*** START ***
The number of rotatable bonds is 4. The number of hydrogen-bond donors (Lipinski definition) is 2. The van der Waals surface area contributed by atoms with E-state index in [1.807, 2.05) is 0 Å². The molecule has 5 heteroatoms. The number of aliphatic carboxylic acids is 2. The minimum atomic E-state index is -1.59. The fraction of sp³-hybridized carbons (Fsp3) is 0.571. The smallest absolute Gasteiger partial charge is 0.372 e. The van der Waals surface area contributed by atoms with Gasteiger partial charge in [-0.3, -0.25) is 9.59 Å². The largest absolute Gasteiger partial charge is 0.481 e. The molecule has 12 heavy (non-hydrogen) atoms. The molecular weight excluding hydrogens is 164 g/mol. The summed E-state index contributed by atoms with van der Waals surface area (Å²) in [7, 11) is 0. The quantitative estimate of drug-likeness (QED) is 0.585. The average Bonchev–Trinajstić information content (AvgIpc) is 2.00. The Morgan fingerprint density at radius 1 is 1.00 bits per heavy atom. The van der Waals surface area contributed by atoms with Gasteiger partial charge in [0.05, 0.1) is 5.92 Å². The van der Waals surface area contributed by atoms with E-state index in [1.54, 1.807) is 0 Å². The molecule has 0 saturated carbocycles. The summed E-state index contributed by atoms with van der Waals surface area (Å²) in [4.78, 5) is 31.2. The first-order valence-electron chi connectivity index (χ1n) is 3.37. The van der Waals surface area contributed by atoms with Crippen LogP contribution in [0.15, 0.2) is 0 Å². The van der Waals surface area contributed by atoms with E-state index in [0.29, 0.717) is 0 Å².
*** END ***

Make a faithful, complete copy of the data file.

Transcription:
The number of rotatable bonds is 4. The number of hydrogen-bond donors (Lipinski definition) is 2. The van der Waals surface area contributed by atoms with E-state index in [1.807, 2.05) is 0 Å². The molecule has 5 heteroatoms. The number of aliphatic carboxylic acids is 2. The minimum atomic E-state index is -1.59. The fraction of sp³-hybridized carbons (Fsp3) is 0.571. The smallest absolute Gasteiger partial charge is 0.372 e. The van der Waals surface area contributed by atoms with Gasteiger partial charge in [-0.3, -0.25) is 9.59 Å². The largest absolute Gasteiger partial charge is 0.481 e. The molecule has 12 heavy (non-hydrogen) atoms. The molecular weight excluding hydrogens is 164 g/mol. The summed E-state index contributed by atoms with van der Waals surface area (Å²) in [7, 11) is 0. The quantitative estimate of drug-likeness (QED) is 0.585. The average Bonchev–Trinajstić information content (AvgIpc) is 2.00. The Morgan fingerprint density at radius 1 is 1.00 bits per heavy atom. The van der Waals surface area contributed by atoms with Gasteiger partial charge in [0.05, 0.1) is 5.92 Å². The van der Waals surface area contributed by atoms with E-state index in [1.54, 1.807) is 0 Å². The molecule has 0 saturated carbocycles. The summed E-state index contributed by atoms with van der Waals surface area (Å²) in [4.78, 5) is 31.2. The first-order valence-electron chi connectivity index (χ1n) is 3.37. The van der Waals surface area contributed by atoms with Crippen LogP contribution in [0.15, 0.2) is 0 Å². The van der Waals surface area contributed by atoms with E-state index in [0.29, 0.717) is 0 Å².